Galveston in Galveston County, Texas — The American South (West South Central)
Twenty-fourth Street is renamed to honor George and Cynthia Mitchell, who catalyzed the renaissance of the Strand Historic District. George Mitchell was born on the island in 1919 to Greek immigrants Mike and Katina Mitchell (born Savvas Paraskevopoulos and Katina Eleftheriou), who settled here circa 1908.
Galvanized by demolition of landmark Broadway mansions, the Ursuline Convent and the Quarantine Station, and inspired by publication of "The Galveston That Was", a poignant record of the city's fading glory, the Mitchells responded with a commitment to revive Galveston's urban center as a labor of love and loyalty to the civic aspirations of this great city.
Topics. This historical marker is listed in these topic lists: Charity & Public Work • Roads & Vehicles • Settlements & Settlers.
Location. 29° 18.419′ N, 94° 47.728′ W. Marker is in Galveston, Texas, in Galveston County. Marker is at the intersection Touch for map. Marker is at or near this postal address: 2326 Strand Street, Galveston TX 77550, United States of America. Touch for directions.
Other nearby markers. At least 8 other markers are within walking distance of this marker. Nicholas J. Clayton (here, next to this marker); Hutchings, Sealy & Co. Buildings (a few steps from this marker); Hutchings, Sealy & Co. (a few steps from this marker); Merchants Mutual Insurance Company Building (within shouting distance of this marker); Magale Building (within shouting distance of this marker); Greenleve, Block & Co. Building (within shouting distance of this marker); 1871 Thomas Jefferson League Building (about 300 feet away, measured in a direct line); Saengerfest Park (about 300 feet away). Touch for a list and map of all markers in Galveston.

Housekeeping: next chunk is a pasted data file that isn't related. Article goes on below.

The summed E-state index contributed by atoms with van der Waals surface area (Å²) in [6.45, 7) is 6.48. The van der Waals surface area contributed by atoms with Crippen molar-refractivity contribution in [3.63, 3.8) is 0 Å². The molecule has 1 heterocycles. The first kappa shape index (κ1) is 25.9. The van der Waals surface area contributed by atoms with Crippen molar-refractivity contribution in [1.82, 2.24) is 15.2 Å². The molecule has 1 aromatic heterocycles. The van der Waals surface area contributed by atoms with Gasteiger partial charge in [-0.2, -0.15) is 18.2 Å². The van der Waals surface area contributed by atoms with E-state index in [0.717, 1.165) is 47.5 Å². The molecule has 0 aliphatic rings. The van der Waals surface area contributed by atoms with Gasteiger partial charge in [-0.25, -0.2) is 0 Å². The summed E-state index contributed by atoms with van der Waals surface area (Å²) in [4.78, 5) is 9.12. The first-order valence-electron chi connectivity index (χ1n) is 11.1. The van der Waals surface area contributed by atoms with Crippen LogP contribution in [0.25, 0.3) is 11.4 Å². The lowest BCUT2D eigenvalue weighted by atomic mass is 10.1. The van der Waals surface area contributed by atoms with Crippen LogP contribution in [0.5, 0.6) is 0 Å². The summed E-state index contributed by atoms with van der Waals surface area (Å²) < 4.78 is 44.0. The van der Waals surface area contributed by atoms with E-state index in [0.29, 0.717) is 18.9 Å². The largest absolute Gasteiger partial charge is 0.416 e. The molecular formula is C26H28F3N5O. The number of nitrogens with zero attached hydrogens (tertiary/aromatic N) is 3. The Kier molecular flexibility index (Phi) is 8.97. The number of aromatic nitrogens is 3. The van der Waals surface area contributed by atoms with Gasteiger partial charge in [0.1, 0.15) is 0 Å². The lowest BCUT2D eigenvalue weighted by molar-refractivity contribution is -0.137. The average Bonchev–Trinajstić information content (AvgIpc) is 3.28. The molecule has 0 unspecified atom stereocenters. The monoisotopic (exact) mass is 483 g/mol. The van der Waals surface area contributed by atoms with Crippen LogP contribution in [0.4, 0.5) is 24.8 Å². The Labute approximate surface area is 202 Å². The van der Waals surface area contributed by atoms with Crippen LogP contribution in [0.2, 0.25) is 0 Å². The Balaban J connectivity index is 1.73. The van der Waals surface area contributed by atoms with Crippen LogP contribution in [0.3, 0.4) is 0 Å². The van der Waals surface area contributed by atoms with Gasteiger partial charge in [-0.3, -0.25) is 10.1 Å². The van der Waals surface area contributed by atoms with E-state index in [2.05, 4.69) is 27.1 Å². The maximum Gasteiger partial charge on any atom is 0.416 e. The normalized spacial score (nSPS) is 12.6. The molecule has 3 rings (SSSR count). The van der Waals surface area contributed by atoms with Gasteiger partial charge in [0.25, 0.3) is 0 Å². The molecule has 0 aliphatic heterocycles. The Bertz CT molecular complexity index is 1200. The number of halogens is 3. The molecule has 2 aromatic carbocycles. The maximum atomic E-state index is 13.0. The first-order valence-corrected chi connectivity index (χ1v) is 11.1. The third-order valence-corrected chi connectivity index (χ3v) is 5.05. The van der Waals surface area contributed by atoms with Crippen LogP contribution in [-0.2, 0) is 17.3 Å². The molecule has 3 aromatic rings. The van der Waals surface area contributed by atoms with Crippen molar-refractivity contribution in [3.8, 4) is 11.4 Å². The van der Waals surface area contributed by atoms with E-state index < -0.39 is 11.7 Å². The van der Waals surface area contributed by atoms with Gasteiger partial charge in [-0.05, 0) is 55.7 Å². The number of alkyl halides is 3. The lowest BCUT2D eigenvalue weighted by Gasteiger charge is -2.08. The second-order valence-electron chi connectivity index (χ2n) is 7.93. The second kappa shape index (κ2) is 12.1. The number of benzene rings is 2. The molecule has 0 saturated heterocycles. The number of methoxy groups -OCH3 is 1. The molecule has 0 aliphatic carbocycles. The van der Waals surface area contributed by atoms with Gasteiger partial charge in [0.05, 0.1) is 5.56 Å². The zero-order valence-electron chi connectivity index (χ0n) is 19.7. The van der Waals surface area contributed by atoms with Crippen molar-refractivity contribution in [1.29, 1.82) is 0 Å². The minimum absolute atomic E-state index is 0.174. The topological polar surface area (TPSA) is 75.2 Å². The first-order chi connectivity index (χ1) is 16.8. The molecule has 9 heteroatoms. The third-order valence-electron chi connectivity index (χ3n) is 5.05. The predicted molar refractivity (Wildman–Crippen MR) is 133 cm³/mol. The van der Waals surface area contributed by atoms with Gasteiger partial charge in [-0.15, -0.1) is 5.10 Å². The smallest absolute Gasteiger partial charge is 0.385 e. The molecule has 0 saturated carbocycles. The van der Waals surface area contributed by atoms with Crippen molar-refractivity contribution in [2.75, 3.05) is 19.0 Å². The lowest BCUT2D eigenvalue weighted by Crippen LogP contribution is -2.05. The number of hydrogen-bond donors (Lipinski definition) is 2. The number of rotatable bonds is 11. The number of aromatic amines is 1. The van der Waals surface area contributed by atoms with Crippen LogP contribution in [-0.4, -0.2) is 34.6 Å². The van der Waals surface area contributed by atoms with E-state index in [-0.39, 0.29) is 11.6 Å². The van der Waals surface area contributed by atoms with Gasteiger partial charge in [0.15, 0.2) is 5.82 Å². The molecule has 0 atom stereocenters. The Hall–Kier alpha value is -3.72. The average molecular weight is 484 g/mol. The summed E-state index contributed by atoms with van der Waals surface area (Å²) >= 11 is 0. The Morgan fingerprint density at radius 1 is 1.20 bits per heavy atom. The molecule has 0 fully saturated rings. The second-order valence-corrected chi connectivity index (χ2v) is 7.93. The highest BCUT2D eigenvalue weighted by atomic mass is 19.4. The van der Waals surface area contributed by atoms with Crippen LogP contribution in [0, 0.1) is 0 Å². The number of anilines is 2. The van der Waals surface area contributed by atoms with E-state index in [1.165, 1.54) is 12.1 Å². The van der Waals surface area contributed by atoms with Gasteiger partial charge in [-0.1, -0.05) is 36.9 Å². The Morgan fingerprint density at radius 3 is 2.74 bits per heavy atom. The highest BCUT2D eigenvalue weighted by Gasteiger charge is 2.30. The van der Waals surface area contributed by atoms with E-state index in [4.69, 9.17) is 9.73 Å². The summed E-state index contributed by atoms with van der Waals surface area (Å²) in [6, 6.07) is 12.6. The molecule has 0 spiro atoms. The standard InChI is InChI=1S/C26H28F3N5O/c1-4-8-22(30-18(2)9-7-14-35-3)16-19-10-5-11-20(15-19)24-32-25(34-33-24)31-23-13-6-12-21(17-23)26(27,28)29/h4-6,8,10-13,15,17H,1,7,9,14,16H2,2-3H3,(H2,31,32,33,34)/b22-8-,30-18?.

Also see . . .
1. Philanthropists Cynthia and George Mitchell Transform Historic Galveston. The late, George Mitchell and his wife Cynthia Mitchell, were always strong advocates of historic preservation and served as leaders in the transformation of Galveston’s once decrepit and neglected downtown area into the nationally acclaimed Strand National Historic Landmark District. Mitchell saw some of the buildings fall to the wrecking ball and considered it to be a sad fate for once stunning examples of Victorian architecture. The Mitchells recognized the fact that the people who lived and worked downtown (Submitted on June 24, 2018, by Cosmos Mariner of Cape Canaveral, Florida.)
2. Oil giant, developer George Mitchell dies at 94. (July 26, 2013) George Mitchell, Texas oil man, real estate developer, and one of Houston's wealthiest businessmen, died Friday at his home in Galveston, a spokeswoman said. He was 94. The son of a poor Greek immigrant, Mitchell had an uncanny knack for finding oil. During his career, he participated in drilling some 8,000 wells, including more than 1,000 wildcats. He was a pioneer in the technology of hydraulic fracturing and horizontal drilling, using it to tap oil and gas in the Barnett Shale of North Texas in the 1980s and 1990s. The process launched a revolution in U.S. energy, and prompted international environmental debate. (Submitted on June 24, 2018, by Cosmos Mariner of Cape Canaveral, Florida.)
Credits. This page was last revised on June 25, 2018. It was originally submitted on June 24, 2018, by Cosmos Mariner of Cape Canaveral, Florida. This page has been viewed 116 times since then and 9 times this year. Photos: 1, 2, 3. submitted on June 24, 2018, by Cosmos Mariner of Cape Canaveral, Florida. • Bernard Fisher was the editor who published this page.